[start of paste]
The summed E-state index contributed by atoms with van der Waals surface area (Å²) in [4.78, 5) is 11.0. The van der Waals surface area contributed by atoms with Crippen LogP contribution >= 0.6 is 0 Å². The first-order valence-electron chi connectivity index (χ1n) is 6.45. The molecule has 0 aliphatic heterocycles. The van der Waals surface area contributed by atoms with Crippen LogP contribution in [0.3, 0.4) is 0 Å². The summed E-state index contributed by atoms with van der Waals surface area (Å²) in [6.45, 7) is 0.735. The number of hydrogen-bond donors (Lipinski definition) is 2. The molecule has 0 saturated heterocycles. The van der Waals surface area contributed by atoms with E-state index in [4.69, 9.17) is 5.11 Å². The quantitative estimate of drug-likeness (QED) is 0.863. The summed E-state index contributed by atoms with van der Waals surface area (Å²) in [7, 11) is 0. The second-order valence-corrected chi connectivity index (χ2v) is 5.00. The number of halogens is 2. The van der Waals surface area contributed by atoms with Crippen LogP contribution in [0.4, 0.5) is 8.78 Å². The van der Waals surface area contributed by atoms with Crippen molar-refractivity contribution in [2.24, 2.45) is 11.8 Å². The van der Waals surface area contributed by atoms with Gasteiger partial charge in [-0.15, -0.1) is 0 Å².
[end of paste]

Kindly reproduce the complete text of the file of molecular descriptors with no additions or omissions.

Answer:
The summed E-state index contributed by atoms with van der Waals surface area (Å²) in [4.78, 5) is 11.0. The van der Waals surface area contributed by atoms with Crippen LogP contribution >= 0.6 is 0 Å². The first-order valence-electron chi connectivity index (χ1n) is 6.45. The molecule has 0 aliphatic heterocycles. The van der Waals surface area contributed by atoms with Crippen LogP contribution in [0.3, 0.4) is 0 Å². The summed E-state index contributed by atoms with van der Waals surface area (Å²) in [6.45, 7) is 0.735. The number of hydrogen-bond donors (Lipinski definition) is 2. The molecule has 0 saturated heterocycles. The van der Waals surface area contributed by atoms with E-state index in [4.69, 9.17) is 5.11 Å². The quantitative estimate of drug-likeness (QED) is 0.863. The summed E-state index contributed by atoms with van der Waals surface area (Å²) in [7, 11) is 0. The second-order valence-corrected chi connectivity index (χ2v) is 5.00. The number of halogens is 2. The van der Waals surface area contributed by atoms with Crippen LogP contribution in [0.4, 0.5) is 8.78 Å². The van der Waals surface area contributed by atoms with Crippen molar-refractivity contribution in [2.24, 2.45) is 11.8 Å². The van der Waals surface area contributed by atoms with Gasteiger partial charge in [-0.15, -0.1) is 0 Å².